Survey by The Natural Connections Demonstration Project in 2016. Created by Nadiyah

By spending more time in the park that I volunteered at I was interested by the different tree species so I created a tree trail for the Year 1 and 2 pupils to do in the park. It got me being creative and I learnt fun facts about some of the trees that I have never heard of.


  • Boost health and well-being
    • We know that child obesity is a crisis in the UK where approximately 30% of children in the UK are classed as overweight or obese. Obese children and adolescents are likely to be obese as adults and get diseases which include type 2 diabetes. Therefore, by allowing children to learn outdoors, we increase their physical activity, helping to tackle obesity in children. Also, we can support their emotional well-being which will make them be able to embrace the world independently. This is not only the case for children, spending time in parks is very beneficial for adults; for me it helped me with my mental health as it helped me to overcome some symptoms of ADHD. I was able to feel relaxed and cheerful when working with the children on their activities or having a stroll in the park.

My experience

Maths Trail:

I had a great opportunity to assist in outdoor school sessions at West Ham Park, East London. I took part in a Maths Trail session where we had 10 questions put up around the park and various equipment such as a tape-measure, trundle wheel with counter and a rope. Some of the questions included measuring the circumference of a tree trunk, the radius of a circular patch on the ground and how tall the flagpole is.


I loved the orienteering exercise as they learnt how to read a map by turning it to face north and using a compass to do this. They listened very carefully to how this is done and then tried it themselves. Using the map they were told to find the points on the map and answer the questions when they found those points in the park.  They were excited and pleased with themselves whenever they found the bamboo stick with the questions on them.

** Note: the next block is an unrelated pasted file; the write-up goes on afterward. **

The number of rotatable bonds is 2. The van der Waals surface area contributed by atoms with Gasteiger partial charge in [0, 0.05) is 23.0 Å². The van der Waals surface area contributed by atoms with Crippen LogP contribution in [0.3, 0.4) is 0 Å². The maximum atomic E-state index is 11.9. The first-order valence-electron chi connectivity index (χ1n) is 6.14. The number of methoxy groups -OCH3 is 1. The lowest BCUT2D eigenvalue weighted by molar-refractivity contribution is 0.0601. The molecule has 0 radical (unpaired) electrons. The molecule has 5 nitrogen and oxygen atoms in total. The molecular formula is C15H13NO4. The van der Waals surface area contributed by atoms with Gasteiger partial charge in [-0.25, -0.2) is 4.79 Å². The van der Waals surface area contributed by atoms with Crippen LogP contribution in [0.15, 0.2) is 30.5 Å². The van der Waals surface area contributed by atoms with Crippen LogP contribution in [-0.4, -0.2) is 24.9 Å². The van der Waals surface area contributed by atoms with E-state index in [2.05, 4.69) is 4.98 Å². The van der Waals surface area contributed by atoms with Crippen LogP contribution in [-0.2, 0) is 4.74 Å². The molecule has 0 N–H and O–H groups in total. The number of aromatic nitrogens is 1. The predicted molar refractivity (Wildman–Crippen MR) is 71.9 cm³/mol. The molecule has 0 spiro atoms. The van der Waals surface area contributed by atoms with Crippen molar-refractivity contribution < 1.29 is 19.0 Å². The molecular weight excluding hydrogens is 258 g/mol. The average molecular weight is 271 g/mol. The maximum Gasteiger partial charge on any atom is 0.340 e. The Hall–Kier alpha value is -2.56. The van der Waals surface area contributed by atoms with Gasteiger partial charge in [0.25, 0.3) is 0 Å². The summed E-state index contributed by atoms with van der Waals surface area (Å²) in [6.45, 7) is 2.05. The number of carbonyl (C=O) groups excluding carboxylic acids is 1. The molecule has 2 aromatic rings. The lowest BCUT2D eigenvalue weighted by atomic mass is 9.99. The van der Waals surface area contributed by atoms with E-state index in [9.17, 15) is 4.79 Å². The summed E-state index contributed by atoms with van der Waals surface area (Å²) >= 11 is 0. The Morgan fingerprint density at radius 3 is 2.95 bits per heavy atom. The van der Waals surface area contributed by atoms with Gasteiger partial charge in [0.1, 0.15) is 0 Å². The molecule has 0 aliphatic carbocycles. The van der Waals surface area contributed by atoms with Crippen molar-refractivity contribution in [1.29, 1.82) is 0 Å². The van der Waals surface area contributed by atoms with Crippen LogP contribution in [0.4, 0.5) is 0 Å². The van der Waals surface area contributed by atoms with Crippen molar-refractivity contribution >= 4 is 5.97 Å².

Pond dipping and mini-beast hunting:

These were my favourite activities. I learnt about the species living in the pond such as mayfly larvae, newts, pond skaters, leeches and worms. There were also dragonflies which were excited with our visit as I think they liked our scent. One of them landed on my leg! The kids were able to do pond-dipping where we showed them the technique on how to effectively collect a good amount of species in their net. They learnt a new skill! Most of them were careful not to disturb the species so they showed care and kindness. They also showed this whilst mini-beast hunting where patience and attentiveness was needed. With the land animals they were able to look under different habitats to find the animals and they used clay to create their own mini-beast using their creative skills.


What can teachers do to add outdoor learning to the curriculum?

They can take a look at places to teach outdoors as well as links to ideas for outdoor learning below:

. Forest schools | The Good Schools Guide

Join our Schools Network – London National Park City

KS2 Outdoor Learning Activities – Outdoor Learning Resources (

. City of London Corporation has Learning Officers who lead sessions – I recommend contacting them!


You can also add your support for outdoor learning by signing Our Bright Future’s important e-action here.